Happy or Halliburton?

  10. Steve Sailer says:

    From Tom Wolfe’s 1970 book “Radical Chic and Mao-Maoing the Flak Catchers:”

    “Why so few people in San Francisco know about the Samoans is a mystery. All you have to do is see a couple of those Polynesian studs walking through the Mission, minding their own business, and you won’t forget it soon. Have you ever by any chance seen professional football players in person, like on the street? The thing you notice is not just that they’re big but that they are so big, it’s weird. Everything about them is gigantic, even their heads. They’ll have a skull the size of a watermelon, with a couple of little squinty eyes and a little mouth and a couple of nose holes stuck in, and no neck at all. From the ears down, the big yoyos are just one solid welded hulk, the size of an oil burner. You get the feeling that football players come from a whole other species of human, they’re so big. Well, that will give you some idea of the Samoans, because they’re bigger. The average Samoan makes Bubba Smith of the Colts look like a shrimp. They start out at about 300 pounds and from there they just get wider. They are big huge giants. Everything about them is wide and smooth. They have big wide faces and smooth features. They’re a dark brown, with a smooth cast.”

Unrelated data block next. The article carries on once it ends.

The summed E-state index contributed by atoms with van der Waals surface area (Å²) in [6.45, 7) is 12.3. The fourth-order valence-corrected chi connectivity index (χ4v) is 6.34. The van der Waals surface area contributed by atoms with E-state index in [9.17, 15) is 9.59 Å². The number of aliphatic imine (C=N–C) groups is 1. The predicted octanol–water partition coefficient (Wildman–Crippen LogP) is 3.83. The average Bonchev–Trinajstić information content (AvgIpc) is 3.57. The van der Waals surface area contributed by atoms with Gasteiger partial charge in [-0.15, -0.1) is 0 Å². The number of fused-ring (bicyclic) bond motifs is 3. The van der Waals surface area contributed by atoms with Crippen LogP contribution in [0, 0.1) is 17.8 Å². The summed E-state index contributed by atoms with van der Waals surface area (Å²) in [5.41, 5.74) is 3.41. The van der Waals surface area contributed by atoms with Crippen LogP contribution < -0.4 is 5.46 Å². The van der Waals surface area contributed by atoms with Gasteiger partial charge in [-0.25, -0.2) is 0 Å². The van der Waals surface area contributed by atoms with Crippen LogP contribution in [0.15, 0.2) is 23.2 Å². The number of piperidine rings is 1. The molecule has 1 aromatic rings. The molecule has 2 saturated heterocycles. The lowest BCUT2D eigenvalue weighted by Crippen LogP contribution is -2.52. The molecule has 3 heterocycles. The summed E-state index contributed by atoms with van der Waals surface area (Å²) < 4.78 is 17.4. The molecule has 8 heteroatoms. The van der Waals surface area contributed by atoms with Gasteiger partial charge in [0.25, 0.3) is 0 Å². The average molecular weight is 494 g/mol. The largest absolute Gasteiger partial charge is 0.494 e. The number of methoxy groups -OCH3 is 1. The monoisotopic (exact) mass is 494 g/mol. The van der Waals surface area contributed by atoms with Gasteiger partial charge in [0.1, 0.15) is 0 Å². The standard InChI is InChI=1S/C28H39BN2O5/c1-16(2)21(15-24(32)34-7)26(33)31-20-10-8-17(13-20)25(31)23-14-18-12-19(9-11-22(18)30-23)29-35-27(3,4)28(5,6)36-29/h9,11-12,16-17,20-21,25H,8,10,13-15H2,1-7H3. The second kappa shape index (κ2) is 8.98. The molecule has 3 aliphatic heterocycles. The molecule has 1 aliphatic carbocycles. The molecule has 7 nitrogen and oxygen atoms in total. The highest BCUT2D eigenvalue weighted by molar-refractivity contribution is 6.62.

• josh says:

      Samoans would be to Rugby what blacks are to basketball if there were more of them.

      • Unladen Swallow says:

        Not just Samoans, Polynesians in the Commonwealth hit way above their numbers in Rugby. Tongans, Maoris, and Fijians ( More Melanesian, but considered honorary Pacific Islanders ) do very well at the two different Rugby codes. There was a documentary about it a few years ago on Netflix.

      • Grant Rickerton says:

        Nope, you couldn’t be more wrong. In fact the most sucuessful rugby franchise in the world – the “canterbury crusaders” – had a Polynesian quota in the early 2000s. The Canterbury provincial team in New Zealand have won 10 titles in 12 seasons with this Polynesian quota system in place. Read about it here
        Polynesians have the highest propensity of Type IIb fast twitch muscle fibers in the world. Rugby is a sport predicated on repeated sprints, tackling, wrestling and static pushing for 80 minutes. No other sport requires such Intelligence, selflessness and teamork – attributes Polynesians are completely devoid of. Polynesians are in fact one of the last population groups in the world you would want to base a rugby team around.

    • Patrick Boyle says:

      Wolfe was wrong. San Francisco did know about Samoans in those days. I was just out of college and worked as a Social Worker for the City Welfare Department. This was the sixties and liberals in those days didn’t yet believe in all the loony equality propaganda. Social Workers in theory got the next case to come through the door irrespective of race, religion or previous condition of servitude.